JACKSON, Miss. (WLBT) - As Deputy Chief Deric Hearn begins his shift at the Jackson Police Department, he never knows what the day will bring.
Unfortunately for him, in 2020, his work days have involved investigating the city’s record number of homicides this year.
The City of Jackson has seen a total of 101 shooting deaths in 2020.
“I’ve been a part of practically all of them," said Hearn, JPD Deputy Chief of Major Investigations.
Hearn said homicides are happening at an alarming rate and it’s taking a toll on officers mentally and emotionally.
“Every time you look around you’re going to a crime scene where a body has been shot up, or someone has been in a fatality or something like that, it takes a toll on you,” he said.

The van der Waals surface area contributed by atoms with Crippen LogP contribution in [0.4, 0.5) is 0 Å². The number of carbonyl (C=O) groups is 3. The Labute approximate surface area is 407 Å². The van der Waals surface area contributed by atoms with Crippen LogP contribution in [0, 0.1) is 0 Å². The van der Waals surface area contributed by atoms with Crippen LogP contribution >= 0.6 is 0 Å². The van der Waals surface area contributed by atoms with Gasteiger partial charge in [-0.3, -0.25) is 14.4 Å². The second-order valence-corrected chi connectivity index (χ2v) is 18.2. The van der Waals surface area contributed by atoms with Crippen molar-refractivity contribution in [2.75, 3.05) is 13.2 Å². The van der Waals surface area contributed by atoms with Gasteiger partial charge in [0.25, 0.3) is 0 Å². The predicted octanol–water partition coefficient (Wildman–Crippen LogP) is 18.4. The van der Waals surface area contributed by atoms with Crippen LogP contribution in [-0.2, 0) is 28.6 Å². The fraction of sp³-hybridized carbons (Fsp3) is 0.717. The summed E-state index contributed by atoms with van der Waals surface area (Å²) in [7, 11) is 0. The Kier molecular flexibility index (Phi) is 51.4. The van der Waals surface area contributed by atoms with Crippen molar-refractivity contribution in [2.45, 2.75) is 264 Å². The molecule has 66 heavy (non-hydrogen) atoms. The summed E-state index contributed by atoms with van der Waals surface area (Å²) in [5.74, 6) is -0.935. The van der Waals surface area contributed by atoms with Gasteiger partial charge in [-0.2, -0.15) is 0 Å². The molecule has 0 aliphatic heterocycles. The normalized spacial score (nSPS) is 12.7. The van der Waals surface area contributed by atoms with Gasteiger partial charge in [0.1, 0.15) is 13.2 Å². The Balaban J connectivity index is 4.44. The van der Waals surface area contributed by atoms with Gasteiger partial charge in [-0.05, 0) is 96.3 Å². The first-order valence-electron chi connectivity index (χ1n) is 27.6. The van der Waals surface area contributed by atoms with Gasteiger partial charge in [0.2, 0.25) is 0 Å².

The deputy chief said the tragedies will sometimes linger with them, even after the scene is cleared.
That’s why the department offers counseling to help officers cope and decompress.
However, Hearn said he turns to his faith to help him heal.
“My counseling is prayer,” Hearn explained. “I pray to the Lord and I ask him to give me the strength and the understanding to do my job and be professional.”
The veteran officer uses his leadership role to give words of encouragement and lift up his colleagues during trying times.
In a field where many expect them to be tough guys, Hearn said they’re human too, trying to do the best they can in some of the worst situations.
“We cry just like you cry, we walk just like you walk, we talk just like you talk," he expressed. "This is just a uniform, but our job is to serve the public.”
Hearn said the safety and well being of each officer is a top priority.
If an officer is supposed to work a shift, but needs that day off to decompress after experiencing something traumatic, another officer will fill-in and work that shift and help out.